Assistant Professor of Education
Graduate Advisor, Psychological and Brain Sciences
I view my role as a teacher equally as an opportunity to impart knowledge as well as to further explore - and question - the very foundations of that accepted knowledge. Much of my excitement about the courses I teach stems from the prospect of thinking critically about the topics I present and from being challenged by my students to consider new ways of advancing our understanding of those topics. The fields of Education, Cognitive Psychology, and Neuroscience can contribute a great deal to each other and in my courses I draw connections between key research findings in each of these areas. Many of the traditionally "accepted practices" in education are currently the subject of ongoing debates and there is a wealth of new information constantly emerging from active lines of research. It is crucial for students of education to have an understanding of which claims about learning are supported by credible evidence and which are not. My goal is both to inform students of the current state of knowledge, and to help them become lifelong critical consumers of this information. Developing this skill will enable them to continue to learn about and evaluate current research findings the as they progress beyond the college classroom.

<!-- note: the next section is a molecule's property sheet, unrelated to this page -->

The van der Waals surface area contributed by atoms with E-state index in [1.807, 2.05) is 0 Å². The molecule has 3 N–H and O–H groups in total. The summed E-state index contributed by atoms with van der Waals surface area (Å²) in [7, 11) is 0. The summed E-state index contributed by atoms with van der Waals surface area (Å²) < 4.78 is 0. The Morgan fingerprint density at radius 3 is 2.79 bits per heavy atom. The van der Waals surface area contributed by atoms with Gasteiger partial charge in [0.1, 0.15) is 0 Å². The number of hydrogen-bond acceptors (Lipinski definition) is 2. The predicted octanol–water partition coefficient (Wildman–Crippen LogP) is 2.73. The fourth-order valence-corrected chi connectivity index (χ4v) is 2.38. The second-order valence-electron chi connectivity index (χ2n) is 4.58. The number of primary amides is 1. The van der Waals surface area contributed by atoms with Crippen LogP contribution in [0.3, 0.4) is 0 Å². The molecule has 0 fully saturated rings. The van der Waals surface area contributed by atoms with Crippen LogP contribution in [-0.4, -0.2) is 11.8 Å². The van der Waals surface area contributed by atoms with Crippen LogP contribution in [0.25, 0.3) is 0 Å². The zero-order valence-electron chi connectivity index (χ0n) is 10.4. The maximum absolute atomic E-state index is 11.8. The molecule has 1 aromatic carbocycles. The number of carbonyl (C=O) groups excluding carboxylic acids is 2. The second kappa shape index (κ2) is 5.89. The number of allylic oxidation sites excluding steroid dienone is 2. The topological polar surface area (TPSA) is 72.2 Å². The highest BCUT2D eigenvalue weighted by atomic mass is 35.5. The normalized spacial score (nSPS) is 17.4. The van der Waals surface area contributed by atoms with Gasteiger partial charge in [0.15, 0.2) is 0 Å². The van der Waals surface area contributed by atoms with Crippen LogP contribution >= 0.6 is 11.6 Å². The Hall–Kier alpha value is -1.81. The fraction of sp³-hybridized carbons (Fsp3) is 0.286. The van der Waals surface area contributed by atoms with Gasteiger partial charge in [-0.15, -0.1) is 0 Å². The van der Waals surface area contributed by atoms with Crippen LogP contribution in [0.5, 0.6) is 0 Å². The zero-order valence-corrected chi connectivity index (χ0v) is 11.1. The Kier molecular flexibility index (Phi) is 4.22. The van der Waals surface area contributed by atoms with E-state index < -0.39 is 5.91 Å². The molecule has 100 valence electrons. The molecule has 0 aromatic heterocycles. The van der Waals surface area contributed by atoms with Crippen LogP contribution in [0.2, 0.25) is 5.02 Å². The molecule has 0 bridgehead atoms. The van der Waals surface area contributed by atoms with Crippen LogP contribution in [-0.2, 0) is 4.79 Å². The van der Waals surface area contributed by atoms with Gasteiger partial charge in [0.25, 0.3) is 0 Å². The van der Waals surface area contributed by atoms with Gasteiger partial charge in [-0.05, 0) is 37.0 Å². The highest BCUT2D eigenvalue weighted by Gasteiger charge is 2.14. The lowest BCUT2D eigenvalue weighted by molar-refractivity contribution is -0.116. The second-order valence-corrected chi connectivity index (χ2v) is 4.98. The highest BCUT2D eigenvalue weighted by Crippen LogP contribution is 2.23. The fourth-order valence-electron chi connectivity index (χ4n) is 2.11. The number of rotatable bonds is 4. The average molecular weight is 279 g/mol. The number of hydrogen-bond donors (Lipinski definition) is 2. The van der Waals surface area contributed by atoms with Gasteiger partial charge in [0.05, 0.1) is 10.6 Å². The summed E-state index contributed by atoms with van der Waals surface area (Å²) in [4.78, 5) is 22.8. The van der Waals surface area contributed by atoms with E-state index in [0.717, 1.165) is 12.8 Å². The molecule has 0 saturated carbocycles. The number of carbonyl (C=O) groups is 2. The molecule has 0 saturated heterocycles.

Research and Teaching Interests
Research in the Kraemer Lab is focused on the neural and behavioral correlates of learning and complex cognition, with a particular focus on individual differences. Key questions include, "How does the information we receive from our senses form lasting conceptual representations in the brain?" and, "How does this process vary for different individuals?" as well as, "What behaviors, strategies, and conditions allow for successful learning of complex concepts?"
In the service of investigating these questions we employ various experimental methods including fMRI, psychophysiology, and computerized behavioral testing.
Professor Kraemer is also a faculty member in the Graduate program in Psychological and Brain Sciences.
Kraemer, D.J.M., Hamilton, R.H., Messing, S.B., DeSantis, J., & Thompson-Schill, S.L. (2014) Cognitive styles, cortical stimulation, and the conversion hypothesis. Frontiers in Human Neuroscience, 8:1-9.
Hsu, N.S., Kraemer, D.J.M., Oliver, R.T., Schlicting, M.L., & Thompson-Schill, S.L. (2011). Color, context, and cognitive style: Variations in color knowledge retrieval as a function of task and subject variables. Journal of Cognitive Neuroscience, 23(9):2544-57.
Kraemer, D.J.M., Rosenberg, L.M., & Thompson-Schill, S.L. (2009). The neural correlates of visual and verbal cognitive styles. Journal of Neuroscience, 29(12):3792-8.
Cross, E.S., Kraemer, D.J.M., Hamilton, A.F., Kelley, W.M., & Grafton, S.T. (2009). Sensitivity of the action observation network to physical and observational learning.Cerebral Cortex, 19(2):315-26.
Green, A.E., Kraemer, D.J.M., Fugelsang, J.A., Gray, J.R., & Dunbar, K.N. (2012). Neural Correlates of Creativity in Analogical Reasoning. Journal of Experimental Psychology-Learning Memory and Cognition, 38(2), 264–272.